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NewsOne’s The Black Ballot initiative and its ongoing political conversation about the Black experience in America recently turned to the topic of historically Black colleges and universities and the roles HBCUs and their students are playing with “the Black vote” as Election Day rapidly approaches.

An impressive panel of Black minds helped NewsOne identify, explore and contextualize a number of nuanced themes in this political cycle as they specifically relate to HBCUs: Dr. Makola Abdullah, President of Virginia State University; Fana Haileselassie, Spelman College Student Government Association President; and Lodriguez Murray, Senior Vice President of Public Policy and Government Affairs at the United Negro College Fund (UNCF).

On Wednesday, they addressed concerns such as candidates’ engagement with HBCUs, how to increase voter turnout this year after it dropped in 2016, voter suppression and, of course, the Democratic vice-presidential nominee and California Sen. Kamala Harris, who is a proud alumna of Howard University.

Murray, of UNCF, stressed that one thing he thought was missing from the political conversation about HBCUs is the lack of “resources” being made available to the more than 100 historically Black colleges and universities sprinkled across the country.

“We have to demand those resources,” he said. “We have to demand that we stop having the conversation about what would happen if HBCUs had finances and actually grant them the finances so we can stop hearing that old tired story about ‘we’ve done so much with so little for so long.’ It’s time for us to start doing the same thing everyone else is doing with the same kind of resources. We have to demand that of candidates and make sure that they speak to our needs.”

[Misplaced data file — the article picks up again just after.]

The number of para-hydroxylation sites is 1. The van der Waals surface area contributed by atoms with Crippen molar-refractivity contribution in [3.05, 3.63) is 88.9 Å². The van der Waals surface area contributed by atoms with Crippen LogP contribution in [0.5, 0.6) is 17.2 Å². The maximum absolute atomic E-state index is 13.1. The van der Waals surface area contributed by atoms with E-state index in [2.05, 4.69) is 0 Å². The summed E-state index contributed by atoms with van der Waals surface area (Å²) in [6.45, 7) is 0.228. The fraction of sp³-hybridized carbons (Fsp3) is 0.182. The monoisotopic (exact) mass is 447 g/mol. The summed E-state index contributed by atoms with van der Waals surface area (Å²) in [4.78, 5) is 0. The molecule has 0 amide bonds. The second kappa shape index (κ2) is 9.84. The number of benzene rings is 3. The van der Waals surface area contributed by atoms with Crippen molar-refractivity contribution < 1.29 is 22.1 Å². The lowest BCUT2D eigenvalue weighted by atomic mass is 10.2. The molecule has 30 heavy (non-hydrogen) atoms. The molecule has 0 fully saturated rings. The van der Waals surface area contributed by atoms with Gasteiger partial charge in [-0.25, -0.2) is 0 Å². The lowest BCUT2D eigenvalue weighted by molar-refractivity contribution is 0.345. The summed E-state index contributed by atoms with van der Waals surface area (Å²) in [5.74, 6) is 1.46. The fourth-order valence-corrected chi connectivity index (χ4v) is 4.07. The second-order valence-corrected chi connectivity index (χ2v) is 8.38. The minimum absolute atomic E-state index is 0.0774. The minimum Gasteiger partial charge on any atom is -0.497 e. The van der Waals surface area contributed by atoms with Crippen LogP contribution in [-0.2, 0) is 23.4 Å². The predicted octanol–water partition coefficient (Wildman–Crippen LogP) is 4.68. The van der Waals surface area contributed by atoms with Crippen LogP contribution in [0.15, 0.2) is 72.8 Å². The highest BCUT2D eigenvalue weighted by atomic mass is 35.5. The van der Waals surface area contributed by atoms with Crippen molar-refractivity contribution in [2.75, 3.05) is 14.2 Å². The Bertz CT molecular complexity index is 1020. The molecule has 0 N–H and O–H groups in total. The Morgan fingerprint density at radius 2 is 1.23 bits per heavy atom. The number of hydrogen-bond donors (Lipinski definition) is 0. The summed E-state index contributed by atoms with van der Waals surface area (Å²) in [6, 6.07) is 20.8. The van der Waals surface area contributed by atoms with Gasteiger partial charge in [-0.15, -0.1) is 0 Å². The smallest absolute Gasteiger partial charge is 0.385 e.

In terms of campus activism — a tradition at Black colleges that’s come to an abrupt halt in this consequential election year because of the coronavirus pandemic — Dr. Abdullah said it not only still exists, but it’s thriving.

HBCUs “have always “been a home for activism,” Abdullah said. “As you look at the protests that have happened in the streets centered around George Floyd and Breonna Taylor, you will find HBCU graduates and HBCU students in the middle of it. … I think that’s true across the country. Even in this COVID-19 environment, and even when some students are taking classes remotely, I don’t think that that has stopped them from being politically active.”

Haileselassie, Spelman’s student government association president, suggested that candidates should consider continuing to court HBCU students as they did during the primary season.

“I think what I would like to see a more intentional engagement with HBCU students and faculty to better have those intimate conversations about what our primary concerns are in terms of policy and what our faculties’ concerns are in terms of the federal government’s support of HBCUs,” she said.

Haileselassie also looked to future HBCU students to be able to keep the momentum going from the Black political capital being accrued in 2020. She said that fostering and encouraging “a sense of civic engagement among young Black voters” starts at home and in early education.

“The curriculum needs to include some level of education regarding voter registration and voter suppression so Black students and students of color know the importance of their participation in this political process,” Haileselassie added.

See the full conversation below.


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The Black Ballot: How Do HBCUs Fit Into ‘The Black Vote’?  was originally published on